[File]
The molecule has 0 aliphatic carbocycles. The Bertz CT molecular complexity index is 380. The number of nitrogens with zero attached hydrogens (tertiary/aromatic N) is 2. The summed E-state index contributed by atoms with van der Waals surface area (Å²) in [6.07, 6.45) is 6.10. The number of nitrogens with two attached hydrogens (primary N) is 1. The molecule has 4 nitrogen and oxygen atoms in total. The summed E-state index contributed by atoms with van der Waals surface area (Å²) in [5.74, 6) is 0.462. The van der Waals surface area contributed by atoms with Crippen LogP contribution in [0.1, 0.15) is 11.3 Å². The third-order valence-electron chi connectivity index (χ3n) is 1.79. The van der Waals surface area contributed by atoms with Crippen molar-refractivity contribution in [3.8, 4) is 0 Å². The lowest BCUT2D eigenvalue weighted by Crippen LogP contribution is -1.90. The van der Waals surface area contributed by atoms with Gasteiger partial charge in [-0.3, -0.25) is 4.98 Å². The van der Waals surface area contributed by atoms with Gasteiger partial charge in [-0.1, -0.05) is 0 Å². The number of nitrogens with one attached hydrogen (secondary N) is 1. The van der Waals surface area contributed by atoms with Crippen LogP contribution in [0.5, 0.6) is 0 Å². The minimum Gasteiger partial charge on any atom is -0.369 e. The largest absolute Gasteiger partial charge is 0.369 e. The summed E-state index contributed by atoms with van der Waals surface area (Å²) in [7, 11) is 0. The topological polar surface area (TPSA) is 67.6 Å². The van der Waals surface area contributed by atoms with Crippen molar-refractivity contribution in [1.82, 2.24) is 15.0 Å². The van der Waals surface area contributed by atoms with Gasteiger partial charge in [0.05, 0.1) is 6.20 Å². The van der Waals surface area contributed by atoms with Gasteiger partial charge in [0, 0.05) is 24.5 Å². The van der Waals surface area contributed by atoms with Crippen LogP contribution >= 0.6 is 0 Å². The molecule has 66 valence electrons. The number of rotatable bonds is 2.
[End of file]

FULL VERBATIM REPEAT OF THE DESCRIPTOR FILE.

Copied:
The molecule has 0 aliphatic carbocycles. The Bertz CT molecular complexity index is 380. The number of nitrogens with zero attached hydrogens (tertiary/aromatic N) is 2. The summed E-state index contributed by atoms with van der Waals surface area (Å²) in [6.07, 6.45) is 6.10. The number of nitrogens with two attached hydrogens (primary N) is 1. The molecule has 4 nitrogen and oxygen atoms in total. The summed E-state index contributed by atoms with van der Waals surface area (Å²) in [5.74, 6) is 0.462. The van der Waals surface area contributed by atoms with Crippen LogP contribution in [0.1, 0.15) is 11.3 Å². The third-order valence-electron chi connectivity index (χ3n) is 1.79. The van der Waals surface area contributed by atoms with Crippen molar-refractivity contribution in [3.8, 4) is 0 Å². The lowest BCUT2D eigenvalue weighted by Crippen LogP contribution is -1.90. The van der Waals surface area contributed by atoms with Gasteiger partial charge in [-0.3, -0.25) is 4.98 Å². The van der Waals surface area contributed by atoms with Gasteiger partial charge in [-0.1, -0.05) is 0 Å². The number of nitrogens with one attached hydrogen (secondary N) is 1. The van der Waals surface area contributed by atoms with Crippen LogP contribution in [0.5, 0.6) is 0 Å². The minimum Gasteiger partial charge on any atom is -0.369 e. The largest absolute Gasteiger partial charge is 0.369 e. The summed E-state index contributed by atoms with van der Waals surface area (Å²) in [7, 11) is 0. The topological polar surface area (TPSA) is 67.6 Å². The van der Waals surface area contributed by atoms with Crippen molar-refractivity contribution in [1.82, 2.24) is 15.0 Å². The van der Waals surface area contributed by atoms with Gasteiger partial charge in [0.05, 0.1) is 6.20 Å². The van der Waals surface area contributed by atoms with Gasteiger partial charge in [0, 0.05) is 24.5 Å². The van der Waals surface area contributed by atoms with Crippen LogP contribution >= 0.6 is 0 Å². The molecule has 66 valence electrons. The number of rotatable bonds is 2.